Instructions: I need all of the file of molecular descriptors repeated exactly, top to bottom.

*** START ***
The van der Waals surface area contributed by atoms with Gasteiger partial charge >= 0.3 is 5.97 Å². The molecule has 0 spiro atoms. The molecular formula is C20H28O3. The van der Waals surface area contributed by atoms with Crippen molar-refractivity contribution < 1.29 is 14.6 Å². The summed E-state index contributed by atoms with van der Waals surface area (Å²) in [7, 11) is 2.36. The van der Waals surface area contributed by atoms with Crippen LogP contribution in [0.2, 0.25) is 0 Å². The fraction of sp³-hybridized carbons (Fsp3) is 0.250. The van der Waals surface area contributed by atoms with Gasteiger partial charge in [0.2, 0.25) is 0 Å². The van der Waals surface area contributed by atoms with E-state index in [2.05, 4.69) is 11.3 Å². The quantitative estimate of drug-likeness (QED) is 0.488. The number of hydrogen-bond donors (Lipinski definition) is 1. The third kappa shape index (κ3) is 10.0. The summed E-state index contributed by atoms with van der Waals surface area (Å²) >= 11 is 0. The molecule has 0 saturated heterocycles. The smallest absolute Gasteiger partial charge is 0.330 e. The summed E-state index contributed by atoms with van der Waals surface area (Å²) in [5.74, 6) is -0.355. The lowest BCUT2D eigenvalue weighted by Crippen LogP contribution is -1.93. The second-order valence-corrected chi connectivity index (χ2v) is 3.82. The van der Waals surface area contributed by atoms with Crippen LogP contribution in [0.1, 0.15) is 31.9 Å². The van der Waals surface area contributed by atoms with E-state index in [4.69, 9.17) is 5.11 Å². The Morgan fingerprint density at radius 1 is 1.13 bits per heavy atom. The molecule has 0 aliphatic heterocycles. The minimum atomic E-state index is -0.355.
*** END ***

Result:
The van der Waals surface area contributed by atoms with Gasteiger partial charge >= 0.3 is 5.97 Å². The molecule has 0 spiro atoms. The molecular formula is C20H28O3. The van der Waals surface area contributed by atoms with Crippen molar-refractivity contribution < 1.29 is 14.6 Å². The summed E-state index contributed by atoms with van der Waals surface area (Å²) in [7, 11) is 2.36. The van der Waals surface area contributed by atoms with Crippen LogP contribution in [0.2, 0.25) is 0 Å². The fraction of sp³-hybridized carbons (Fsp3) is 0.250. The van der Waals surface area contributed by atoms with Gasteiger partial charge in [0.2, 0.25) is 0 Å². The van der Waals surface area contributed by atoms with E-state index in [2.05, 4.69) is 11.3 Å². The quantitative estimate of drug-likeness (QED) is 0.488. The number of hydrogen-bond donors (Lipinski definition) is 1. The third kappa shape index (κ3) is 10.0. The summed E-state index contributed by atoms with van der Waals surface area (Å²) >= 11 is 0. The molecule has 0 saturated heterocycles. The smallest absolute Gasteiger partial charge is 0.330 e. The summed E-state index contributed by atoms with van der Waals surface area (Å²) in [5.74, 6) is -0.355. The lowest BCUT2D eigenvalue weighted by Crippen LogP contribution is -1.93. The second-order valence-corrected chi connectivity index (χ2v) is 3.82. The van der Waals surface area contributed by atoms with Crippen LogP contribution in [0.1, 0.15) is 31.9 Å². The van der Waals surface area contributed by atoms with E-state index in [4.69, 9.17) is 5.11 Å². The Morgan fingerprint density at radius 1 is 1.13 bits per heavy atom. The molecule has 0 aliphatic heterocycles. The minimum atomic E-state index is -0.355.